Setting her teacup down, Matron Criggs licked her newly blackened teeth and frowned when she noticed Eliza staring at her. "What are you looking at? Eyes down and eat your peas," she scolded.
Snapping to attention at the Matron's voice, all the girls stopped talking and returned to their meals. Eliza inwardly groaned as the youngest orphan gathered her courage and asked, "I was wondering ... is the story about Celia true, ma'am?"
"Celia?" Matron Criggs snorted. "What story? The one of how the gators took big bites out of her?"
The little girl nodded and looked down, biting her lower lip.
"It's garbage," Matron Criggs barked. "No one gets out of here unless I say so." The head nun took another sip of her tea, spreading the ink to her lips. She looked down at the girls and smiled widely, her mouth a giant black hole in the center of her wrinkled face.
As one the girls averted their eyes.
Matron Criggs sucked in a quick breath through her teeth and narrowed her eyes. "Do you think one of these girls has something else to say, Sister Emily?"
Sister Emily, one of the younger nuns and the one member of the staff that Eliza liked, looked up from her lumpy mashed potatoes and tilted her head. "Something else to say? I'm not sure what you — oh Matron! Your mouth, it's black!"
"Black?" the Matron repeated, not looking surprised. She grabbed her teacup and looked inside. "Ink in my tea," she sneered. "Clever. And who was the little brat who came up with this latest scheme?"
In an act of rare harmony, the girls remained silent, their faces betraying nothing. Matron Criggs studied each girl in turn, until her eyes at last alighted on Eliza.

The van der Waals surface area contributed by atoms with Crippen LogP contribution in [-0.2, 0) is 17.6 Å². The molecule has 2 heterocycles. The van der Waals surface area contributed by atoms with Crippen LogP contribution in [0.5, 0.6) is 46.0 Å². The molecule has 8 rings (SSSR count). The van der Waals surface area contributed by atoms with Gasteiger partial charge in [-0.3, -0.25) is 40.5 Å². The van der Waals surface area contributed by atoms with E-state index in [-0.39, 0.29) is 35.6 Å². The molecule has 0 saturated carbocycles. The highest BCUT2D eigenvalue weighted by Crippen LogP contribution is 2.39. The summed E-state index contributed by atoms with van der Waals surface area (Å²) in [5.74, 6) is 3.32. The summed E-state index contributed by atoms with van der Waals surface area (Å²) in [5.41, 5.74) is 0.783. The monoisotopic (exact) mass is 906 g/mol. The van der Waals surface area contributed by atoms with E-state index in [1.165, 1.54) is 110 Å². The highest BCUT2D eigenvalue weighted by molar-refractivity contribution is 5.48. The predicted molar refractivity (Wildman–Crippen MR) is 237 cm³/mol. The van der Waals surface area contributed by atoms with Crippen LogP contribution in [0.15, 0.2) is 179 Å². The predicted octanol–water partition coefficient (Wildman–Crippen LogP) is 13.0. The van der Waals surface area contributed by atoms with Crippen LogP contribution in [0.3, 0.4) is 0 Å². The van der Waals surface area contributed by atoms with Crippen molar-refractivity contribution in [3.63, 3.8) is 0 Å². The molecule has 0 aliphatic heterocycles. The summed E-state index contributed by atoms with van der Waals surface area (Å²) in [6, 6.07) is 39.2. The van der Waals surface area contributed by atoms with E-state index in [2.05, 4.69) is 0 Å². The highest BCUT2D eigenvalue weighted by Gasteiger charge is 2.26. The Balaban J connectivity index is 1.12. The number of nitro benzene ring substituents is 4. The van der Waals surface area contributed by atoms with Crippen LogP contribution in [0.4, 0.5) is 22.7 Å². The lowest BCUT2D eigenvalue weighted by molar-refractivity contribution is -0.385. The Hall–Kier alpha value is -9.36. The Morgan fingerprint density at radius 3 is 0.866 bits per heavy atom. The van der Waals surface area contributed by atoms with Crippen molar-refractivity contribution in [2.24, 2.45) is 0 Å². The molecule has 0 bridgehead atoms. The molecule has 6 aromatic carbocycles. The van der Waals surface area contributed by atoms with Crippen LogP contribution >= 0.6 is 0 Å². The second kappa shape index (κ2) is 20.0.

Eliza stared back at the nun defiantly, a smirk tugging on the corner of her lips.
"I should have known," Matron Criggs spat. "Miss Eliza Q. I believe it's off to the box for you."
Eliza pushed back her plastic chair and stood. "And I believe you really need to see a dentist," she replied, batting her eyelashes.
The girls gasped in unison. The box was far more terrifying than the story of Celia's demise.
"Liza, stop it," Millie hissed, grabbing hold of Eliza's plaid skirt.
Matron Criggs' foul smile widened. "Make that two days in the box!" Faster than the girls could blink, the woman rounded the table and dug her sharp nails into Eliza's upper arm. "Let's be off then, shall we?"
Eliza allowed herself to be dragged from the dimly lit cafeteria and down a winding hall, until Matron Criggs stopped before a waist-high door, bouncing a set of brass keys in her hand. Finding the correct one, she sorted it out from the others and unlocked the door. The well-oiled hinge swung open, revealing only darkness.
"In you go, you little brat," the Matron ordered with obvious glee as she pushed Eliza through the opening.
The box had once been a janitor closet, but Matron Criggs had done some redecorating to make it as uncomfortable as possible for a child waiting out their punishment. It was called "the box" for a reason; it allowed no light or fresh air, and offered no reprieve for a weary offender. Eliza noted the smell of urine was particularly strong today. There was no bathroom in the box.
Gritting her teeth, Eliza ducked underneath the divider. Inside she was only able to turn around and stare straight ahead. She had been a guest to the box many times, during her stay at the orphanage, but never for two whole days. Tiny shivers ran down her spine but she refused to apologize or beg. She had known what her punishment would be when she smuggled the ink bottle out of the library and she was proud. Someone had to stand up to Matron Criggs, and if she was the only one brave enough, then so be it.
"I hope you ate enough at dinner, because that's all you'll be getting until Thursday," Matron Criggs spat. "Sweet dreams." With a clang, she slammed the door shut and total blackness enveloped Eliza.
Welcome to St. Agatha's Home for Girls, Eliza thought.CHAPTER 2
ELIZA AWOKE WITH a start as the metal door to her black prison smashed against the outer wall. For the past two days, she had been trapped inside the box with no food, no water, no sunlight, no communication, and no hope.